"There are a number of significant misconceptions about the economic crisis," said George Morgan, the SunTrust Professor of Finance in the Pamplin College of Business at Virginia Tech. These include that deregulation was the cause; that the financial system bailout rescues only financial businesses; and that bankruptcy is necessarily a bad strategy for the auto industry.

"The most important misconception -- repeated by the press over and over -- is that people believe that deregulation of the financial services industry was a cause of the problems when just the opposite is true," said Morgan. "The deregulation that allowed holding companies to own both commercial and investment banks has allowed the more stable banks to rescue the volatile investment banks."

Without the deregulation, the crisis would have been much worse, he said.

"The financial rescue package was necessary to respond to what was a panic in financial markets that threatened not just financial businesses but all businesses from ports to factories to fast food to telephone companies. The financial sector is the heart of the economic corpus in the United States, and we could not allow a "heart attack" to totally debilitate the working body of the economic system."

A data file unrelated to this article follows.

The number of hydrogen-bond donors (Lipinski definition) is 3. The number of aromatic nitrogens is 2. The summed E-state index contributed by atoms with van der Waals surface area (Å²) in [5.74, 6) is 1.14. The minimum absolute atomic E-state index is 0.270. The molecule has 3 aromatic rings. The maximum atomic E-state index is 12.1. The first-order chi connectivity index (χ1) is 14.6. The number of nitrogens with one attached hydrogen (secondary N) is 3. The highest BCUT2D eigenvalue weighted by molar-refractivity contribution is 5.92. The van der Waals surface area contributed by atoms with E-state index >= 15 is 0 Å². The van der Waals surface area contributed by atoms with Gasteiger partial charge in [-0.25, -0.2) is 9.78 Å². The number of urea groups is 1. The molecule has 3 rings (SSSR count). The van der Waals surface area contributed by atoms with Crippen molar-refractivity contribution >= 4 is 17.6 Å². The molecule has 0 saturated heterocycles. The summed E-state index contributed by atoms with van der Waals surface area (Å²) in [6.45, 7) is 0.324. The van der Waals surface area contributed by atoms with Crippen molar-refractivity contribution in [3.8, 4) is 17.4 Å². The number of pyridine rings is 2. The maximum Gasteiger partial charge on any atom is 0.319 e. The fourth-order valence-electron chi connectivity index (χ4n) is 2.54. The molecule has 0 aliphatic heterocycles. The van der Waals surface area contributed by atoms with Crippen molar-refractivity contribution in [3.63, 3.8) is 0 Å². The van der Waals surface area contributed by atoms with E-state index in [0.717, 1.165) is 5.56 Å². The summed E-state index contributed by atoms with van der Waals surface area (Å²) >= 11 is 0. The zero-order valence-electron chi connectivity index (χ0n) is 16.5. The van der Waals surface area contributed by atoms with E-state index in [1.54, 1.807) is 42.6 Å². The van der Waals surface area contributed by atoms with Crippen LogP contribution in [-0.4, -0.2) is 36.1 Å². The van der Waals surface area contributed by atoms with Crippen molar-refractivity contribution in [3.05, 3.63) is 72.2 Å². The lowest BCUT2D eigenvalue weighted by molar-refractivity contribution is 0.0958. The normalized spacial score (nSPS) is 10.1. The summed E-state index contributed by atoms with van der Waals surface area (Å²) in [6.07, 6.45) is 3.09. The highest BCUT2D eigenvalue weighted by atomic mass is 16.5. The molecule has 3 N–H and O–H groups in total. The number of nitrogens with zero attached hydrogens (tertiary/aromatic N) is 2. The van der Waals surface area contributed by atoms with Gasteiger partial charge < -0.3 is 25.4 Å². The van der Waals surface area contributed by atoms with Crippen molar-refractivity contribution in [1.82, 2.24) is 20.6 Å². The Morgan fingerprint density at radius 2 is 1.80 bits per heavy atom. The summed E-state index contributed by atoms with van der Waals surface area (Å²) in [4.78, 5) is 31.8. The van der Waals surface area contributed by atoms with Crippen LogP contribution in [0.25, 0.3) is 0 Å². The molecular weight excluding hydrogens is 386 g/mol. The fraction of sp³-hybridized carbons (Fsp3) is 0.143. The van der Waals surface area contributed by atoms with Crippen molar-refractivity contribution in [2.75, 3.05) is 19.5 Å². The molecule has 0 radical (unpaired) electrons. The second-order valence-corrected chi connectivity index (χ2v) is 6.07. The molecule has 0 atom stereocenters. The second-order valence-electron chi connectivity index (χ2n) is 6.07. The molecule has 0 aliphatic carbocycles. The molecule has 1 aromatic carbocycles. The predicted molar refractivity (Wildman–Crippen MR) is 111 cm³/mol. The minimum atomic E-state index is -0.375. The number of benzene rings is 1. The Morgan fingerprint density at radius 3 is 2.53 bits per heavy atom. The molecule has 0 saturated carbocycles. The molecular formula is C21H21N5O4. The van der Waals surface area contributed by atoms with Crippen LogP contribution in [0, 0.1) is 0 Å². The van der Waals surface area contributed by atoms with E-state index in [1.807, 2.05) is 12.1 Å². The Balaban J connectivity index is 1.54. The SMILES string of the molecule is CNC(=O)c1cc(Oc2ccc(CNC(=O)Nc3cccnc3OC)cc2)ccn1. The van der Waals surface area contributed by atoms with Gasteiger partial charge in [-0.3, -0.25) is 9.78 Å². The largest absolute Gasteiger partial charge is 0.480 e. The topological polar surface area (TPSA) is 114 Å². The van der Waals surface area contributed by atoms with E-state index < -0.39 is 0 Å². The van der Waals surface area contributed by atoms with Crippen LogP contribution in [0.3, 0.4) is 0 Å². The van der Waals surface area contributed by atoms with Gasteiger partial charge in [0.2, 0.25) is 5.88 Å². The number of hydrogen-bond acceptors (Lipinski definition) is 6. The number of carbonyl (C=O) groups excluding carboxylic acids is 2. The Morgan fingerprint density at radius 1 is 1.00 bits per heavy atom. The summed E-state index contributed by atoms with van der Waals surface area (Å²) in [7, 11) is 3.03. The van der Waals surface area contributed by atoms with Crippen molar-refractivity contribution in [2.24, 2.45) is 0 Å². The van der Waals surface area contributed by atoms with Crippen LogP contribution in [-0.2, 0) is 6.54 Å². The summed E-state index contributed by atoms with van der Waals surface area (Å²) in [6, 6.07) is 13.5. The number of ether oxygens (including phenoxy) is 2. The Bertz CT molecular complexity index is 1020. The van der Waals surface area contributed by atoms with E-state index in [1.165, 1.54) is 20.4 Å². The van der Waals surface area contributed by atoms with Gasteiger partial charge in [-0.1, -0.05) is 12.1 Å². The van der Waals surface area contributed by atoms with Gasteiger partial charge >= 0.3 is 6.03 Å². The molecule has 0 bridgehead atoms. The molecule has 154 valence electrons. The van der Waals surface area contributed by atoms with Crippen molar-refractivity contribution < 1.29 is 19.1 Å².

On the other hand, "Whether the auto manufacturers constitute the same threat is a legitimate subject for debate," said Morgan. "There seems to me to be a misunderstanding of what it means for the company to 'fail.' So called prepackaged bankruptcy is the most likely outcome, and this does not mean that the companies shutter their doors and disappear. Just the opposite, bankruptcy would allow them to continue operating and implement a new plan of action," Morgan said.

"Legally, such a measure is apparently necessary in order to change labor agreements and debt contracts," he said.

"A government intervention could also help in abrogating past agreements and restructuring the business. But one has to ask the question whether the government can run the auto industry any better than the heads of Toyota, GM, or others, who are all facing 30 to 50 percent declines in sales of their product," Morgan said.

"Given the political pressure and demands placed on Freddie Mac and Fannie Mae to expand lending to the less credit worthy – in other words, subprime borrowers, and to increase homeownership proportions to records of over 69 percent, we should think carefully about politicians next imposing requirements on, or even running, the auto industry."


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